"Pet" was housed in the small Engine House at the church which was only large enough to house one piece of apparatus. The small building was home to the First Hose Company until 1870 when the First Hose Company was advised by the parishioners of the church in 1867 of their future remodeling plans which included use of the land the Engine House sat on at that time.
The First Hose Company remained at St. Johns for three more years until the firemen received notification from the church on 4 April 1870 that the company had 30 days to vacate the premises so the church remodeling project could begin. The church and the First Hose Company did not part on bad terms. Many of the members of the church congregation remained members of the Hose Company and both organizations still held joint activities together.
In May of 1870, The First Hose Company moved several times before finding a permanent home. Each move was either in the unit block or the 100 block of South Potomac Street. One of the locations was a shed located at the rear of the lot where the Maryland Theater now stands. The multiple moves in the Downtown District proved a need for the downtown fire protection.
On 27 January 1881, land was purchased and construction began on the fire house that is still standing and in use today. You can see the fire house our forefathers constructed in the photo to the left. The construction cost of the new building was $15,310.00. Plans called for the building to be 100 feet by 40 feet and 3 stories tall. Upon its completion, the building was named the "Hose Opera House" and would become the permanent home of the First Hagerstown Hose Company, Engine Company No. 1.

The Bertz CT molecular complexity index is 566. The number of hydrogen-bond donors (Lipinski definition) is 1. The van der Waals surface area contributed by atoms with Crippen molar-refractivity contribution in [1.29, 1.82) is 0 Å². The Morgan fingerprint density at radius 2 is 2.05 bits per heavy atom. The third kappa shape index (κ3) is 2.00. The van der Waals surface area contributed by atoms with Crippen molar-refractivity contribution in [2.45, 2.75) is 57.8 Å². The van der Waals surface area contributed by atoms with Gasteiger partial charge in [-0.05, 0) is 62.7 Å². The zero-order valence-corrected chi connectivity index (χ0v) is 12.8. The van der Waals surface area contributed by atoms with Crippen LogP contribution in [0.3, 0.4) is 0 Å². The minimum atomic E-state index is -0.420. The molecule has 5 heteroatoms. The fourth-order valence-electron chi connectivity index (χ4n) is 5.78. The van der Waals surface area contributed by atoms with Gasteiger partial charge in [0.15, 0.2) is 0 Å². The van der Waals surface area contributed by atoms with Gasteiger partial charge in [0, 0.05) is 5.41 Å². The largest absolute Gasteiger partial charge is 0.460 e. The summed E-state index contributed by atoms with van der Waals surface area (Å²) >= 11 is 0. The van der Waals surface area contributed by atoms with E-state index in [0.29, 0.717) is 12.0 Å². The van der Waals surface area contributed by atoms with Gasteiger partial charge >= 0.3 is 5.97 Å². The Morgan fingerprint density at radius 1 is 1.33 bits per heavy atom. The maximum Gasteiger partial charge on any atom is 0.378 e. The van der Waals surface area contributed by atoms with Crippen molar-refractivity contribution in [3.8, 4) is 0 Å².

In addition to housing the fire apparatus, a grand ballroom was located on the third floor. Many Fairs and Bazaars were held there along with housing a dance studio. The rental property at 31 South Potomac Street was the home of several businesses, including a furniture store which occupied the space for many years in the 20th century. The first floor of that section is currently under construction and slated to be the future home of our Fireman's Heritage Museum.
Through the years, additions and renovations have enabled the company to grow. The additions included a meeting room, game room, and a garage which houses our 1946 Ahrens/Fox Pumper.